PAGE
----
When a limited company is insolvent – meaning either its debts are greater than its assets, or it is unable to pay its bills and other outgoings as and when they fall due – directors need to make a decision whether the company has a realistically possibility of being turned around, or whether it should be placed into liquidation.
What happens during liquidation?
When a company is liquidated, all its assets are sold with the proceeds being distributed amongst outstanding creditors. The company will eventually be dissolved and it will cease to exist as a legal entity. An insolvent company can be liquidated either through a compulsory court-order, or else through a voluntary process known as a Creditors’ Voluntary Liquidation (CVL).
Who can put a company into liquidation?
A CVL is a director-initiated liquidation process which must be administered by a licensed insolvency practitioner. Once the director – or directors – of a limited company know the business to be insolvent, they can take the decision to voluntarily shut down the company by placing it into a CVL. They will select an insolvency practitioner of their choosing who will work towards realising company assets, and ensuring the company is wound down in an orderly manner in accordance with the Insolvency Act 1986.
What happens to outstanding creditors in liquidation?
The appointed insolvency practitioner will be responsible for dealing with all outstanding creditors throughout the liquidation process, as well as distributing all available company assets as per a designated order of priority depending on the class each creditor falls into. Creditors will be paid in the following order:
- Secured creditors with a fixed charge – This include banks and asset-based lenders who are holding a fixed charge over a business asset such as property, machinery, or vehicles.
- Preferential creditors – Employees who are owed arrears of wages and holiday pay are classed as preferential creditors, and they will receive a distribution once fixed charge secured creditors have been paid.
- Secured creditors with a floating charge – Floating charge holders are those who hold security over moveable assets such as stock, raw materials, as well as fixtures and fittings in commercial premises.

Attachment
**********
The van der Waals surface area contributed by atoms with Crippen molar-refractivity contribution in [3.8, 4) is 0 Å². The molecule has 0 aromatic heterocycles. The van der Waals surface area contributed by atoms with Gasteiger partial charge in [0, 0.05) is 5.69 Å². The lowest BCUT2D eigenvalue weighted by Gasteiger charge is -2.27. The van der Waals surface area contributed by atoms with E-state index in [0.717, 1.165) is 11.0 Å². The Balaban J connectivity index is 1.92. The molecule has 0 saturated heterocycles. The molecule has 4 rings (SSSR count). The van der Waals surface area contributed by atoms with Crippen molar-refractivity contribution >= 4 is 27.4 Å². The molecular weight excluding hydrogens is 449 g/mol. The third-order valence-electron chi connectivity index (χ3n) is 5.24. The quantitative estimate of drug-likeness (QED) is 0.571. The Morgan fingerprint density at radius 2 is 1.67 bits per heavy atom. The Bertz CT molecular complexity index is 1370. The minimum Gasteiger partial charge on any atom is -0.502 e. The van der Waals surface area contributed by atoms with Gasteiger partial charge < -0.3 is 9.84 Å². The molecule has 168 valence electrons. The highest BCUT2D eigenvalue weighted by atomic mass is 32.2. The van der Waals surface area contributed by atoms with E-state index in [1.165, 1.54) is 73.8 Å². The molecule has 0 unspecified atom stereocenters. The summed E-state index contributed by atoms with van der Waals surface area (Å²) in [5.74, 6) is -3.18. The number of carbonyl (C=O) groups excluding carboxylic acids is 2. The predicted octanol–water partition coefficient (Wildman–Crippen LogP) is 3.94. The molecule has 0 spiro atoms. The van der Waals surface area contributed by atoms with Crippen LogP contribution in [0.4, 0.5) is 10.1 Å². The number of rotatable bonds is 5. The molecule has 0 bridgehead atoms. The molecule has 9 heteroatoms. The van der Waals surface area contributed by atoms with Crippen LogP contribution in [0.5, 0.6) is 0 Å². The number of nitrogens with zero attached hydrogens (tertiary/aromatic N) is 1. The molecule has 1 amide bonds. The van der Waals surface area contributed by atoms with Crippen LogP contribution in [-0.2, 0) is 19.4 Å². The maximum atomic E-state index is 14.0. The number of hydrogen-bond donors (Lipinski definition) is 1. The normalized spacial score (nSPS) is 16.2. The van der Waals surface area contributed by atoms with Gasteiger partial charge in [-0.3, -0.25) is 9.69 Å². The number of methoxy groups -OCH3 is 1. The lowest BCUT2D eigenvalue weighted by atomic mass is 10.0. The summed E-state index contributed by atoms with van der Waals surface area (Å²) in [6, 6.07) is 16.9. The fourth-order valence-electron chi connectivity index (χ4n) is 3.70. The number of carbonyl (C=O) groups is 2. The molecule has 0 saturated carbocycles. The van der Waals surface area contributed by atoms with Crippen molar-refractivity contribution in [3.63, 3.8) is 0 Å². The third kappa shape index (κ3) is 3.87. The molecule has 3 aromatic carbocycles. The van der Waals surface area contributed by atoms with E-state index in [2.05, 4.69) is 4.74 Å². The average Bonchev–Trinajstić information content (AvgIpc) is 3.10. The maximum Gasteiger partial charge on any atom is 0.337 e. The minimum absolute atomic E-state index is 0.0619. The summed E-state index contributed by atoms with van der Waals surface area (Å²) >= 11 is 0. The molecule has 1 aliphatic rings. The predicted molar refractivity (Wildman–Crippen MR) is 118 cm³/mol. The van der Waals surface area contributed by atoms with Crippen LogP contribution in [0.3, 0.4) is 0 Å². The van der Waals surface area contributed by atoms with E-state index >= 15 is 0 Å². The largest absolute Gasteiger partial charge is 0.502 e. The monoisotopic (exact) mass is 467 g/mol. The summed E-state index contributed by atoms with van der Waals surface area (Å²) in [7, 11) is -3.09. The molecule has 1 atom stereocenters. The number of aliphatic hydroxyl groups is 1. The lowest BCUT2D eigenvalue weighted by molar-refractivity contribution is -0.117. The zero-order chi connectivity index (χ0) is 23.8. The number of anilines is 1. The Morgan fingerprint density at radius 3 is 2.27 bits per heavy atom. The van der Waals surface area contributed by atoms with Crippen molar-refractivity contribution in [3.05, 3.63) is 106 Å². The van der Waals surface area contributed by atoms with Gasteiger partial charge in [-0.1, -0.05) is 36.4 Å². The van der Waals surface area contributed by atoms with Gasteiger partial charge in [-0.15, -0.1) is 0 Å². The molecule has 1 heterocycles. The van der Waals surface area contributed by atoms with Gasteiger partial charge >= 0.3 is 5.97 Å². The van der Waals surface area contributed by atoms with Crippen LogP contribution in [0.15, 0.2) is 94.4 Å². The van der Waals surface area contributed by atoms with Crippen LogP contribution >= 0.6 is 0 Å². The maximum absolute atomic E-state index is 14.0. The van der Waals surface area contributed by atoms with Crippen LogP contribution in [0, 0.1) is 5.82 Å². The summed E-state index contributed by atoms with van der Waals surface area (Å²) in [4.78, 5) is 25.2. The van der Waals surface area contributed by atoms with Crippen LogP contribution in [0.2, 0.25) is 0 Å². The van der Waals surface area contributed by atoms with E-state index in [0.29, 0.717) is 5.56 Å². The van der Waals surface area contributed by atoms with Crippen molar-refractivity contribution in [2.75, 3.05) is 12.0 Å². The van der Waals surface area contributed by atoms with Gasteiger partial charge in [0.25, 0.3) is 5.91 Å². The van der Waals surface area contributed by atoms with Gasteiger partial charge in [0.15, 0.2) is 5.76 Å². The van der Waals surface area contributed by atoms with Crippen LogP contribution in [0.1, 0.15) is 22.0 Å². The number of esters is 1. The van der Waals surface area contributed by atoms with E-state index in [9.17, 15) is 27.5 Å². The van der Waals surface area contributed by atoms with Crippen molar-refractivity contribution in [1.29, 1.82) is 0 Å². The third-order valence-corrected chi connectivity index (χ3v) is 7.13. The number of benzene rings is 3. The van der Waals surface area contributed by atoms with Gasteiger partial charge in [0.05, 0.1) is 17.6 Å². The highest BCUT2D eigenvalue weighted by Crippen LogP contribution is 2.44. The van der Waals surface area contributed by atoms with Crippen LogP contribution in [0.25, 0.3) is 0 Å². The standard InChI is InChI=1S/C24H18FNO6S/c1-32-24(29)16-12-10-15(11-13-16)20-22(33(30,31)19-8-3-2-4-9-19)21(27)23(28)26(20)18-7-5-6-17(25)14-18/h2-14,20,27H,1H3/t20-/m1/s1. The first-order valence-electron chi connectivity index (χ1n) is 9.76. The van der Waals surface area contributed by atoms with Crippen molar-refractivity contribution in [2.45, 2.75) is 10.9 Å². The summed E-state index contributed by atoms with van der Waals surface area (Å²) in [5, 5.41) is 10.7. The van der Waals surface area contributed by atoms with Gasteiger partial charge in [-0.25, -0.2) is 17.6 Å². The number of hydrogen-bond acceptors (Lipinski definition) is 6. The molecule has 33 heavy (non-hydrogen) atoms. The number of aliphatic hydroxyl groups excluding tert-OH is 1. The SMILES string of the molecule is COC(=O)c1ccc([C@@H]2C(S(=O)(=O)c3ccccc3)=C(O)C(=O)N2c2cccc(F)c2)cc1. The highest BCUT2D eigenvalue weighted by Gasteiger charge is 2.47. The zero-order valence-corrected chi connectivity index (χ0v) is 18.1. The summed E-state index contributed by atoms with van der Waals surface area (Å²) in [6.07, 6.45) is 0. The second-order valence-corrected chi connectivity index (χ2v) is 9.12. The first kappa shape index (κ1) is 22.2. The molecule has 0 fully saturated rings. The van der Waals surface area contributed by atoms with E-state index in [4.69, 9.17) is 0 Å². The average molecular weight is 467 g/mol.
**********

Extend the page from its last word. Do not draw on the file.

- Unsecured creditors – Trade creditors comprise those who have lent to the business, or extended a line of credit, yet have not had this secured by an asset. A large number of creditors typically fall into this category including trade creditors, and unsecured finance agreements such as loans and credit cards. In many CVLs, unsecured creditors typically receive a minimal distribution, or may be left out of pocket altogether.
- Shareholders – Shareholders are the final group to get paid and will only receive a distribution if all other creditors have been paid in full. In the case of a CVL, there will not be surplus funds remaining at this stage to give shareholders a distribution.
Understanding director responsibilities in insolvency
Although a CVL is considered a voluntary process, the reality is that when it gets to this stage, often directors have no choice left but to place their company into liquidation. As the director of an insolvent company, you have a legal responsibility to protect the interests of your creditors and to refrain from any action which may worsen their position. Once you know your company to be insolvent, your creditors’ interests must be placed above your own and those of other shareholders. By being proactive and taking this step voluntarily, rather than being forced into compulsory liquidation, demonstrates your responsibility as a limited company director, as well as showing a duty of care to your creditors.
Company liquidation and director redundancy
The director will be responsible for paying the fees associated with the liquidation, but in many cases, this can be taken from the company’s assets. Many directors are also classed as employees of the company and receive a salary in payment for the work undertaken. In these instances, directors are often eligible for a redundancy payment following their company entering into an insolvent liquidation procedure such as a CVL. Redundancy for directors works in much the same way as redundancy for employees, and can be a vital lifeline for those struggling financially in the wake of their company becoming insolvent.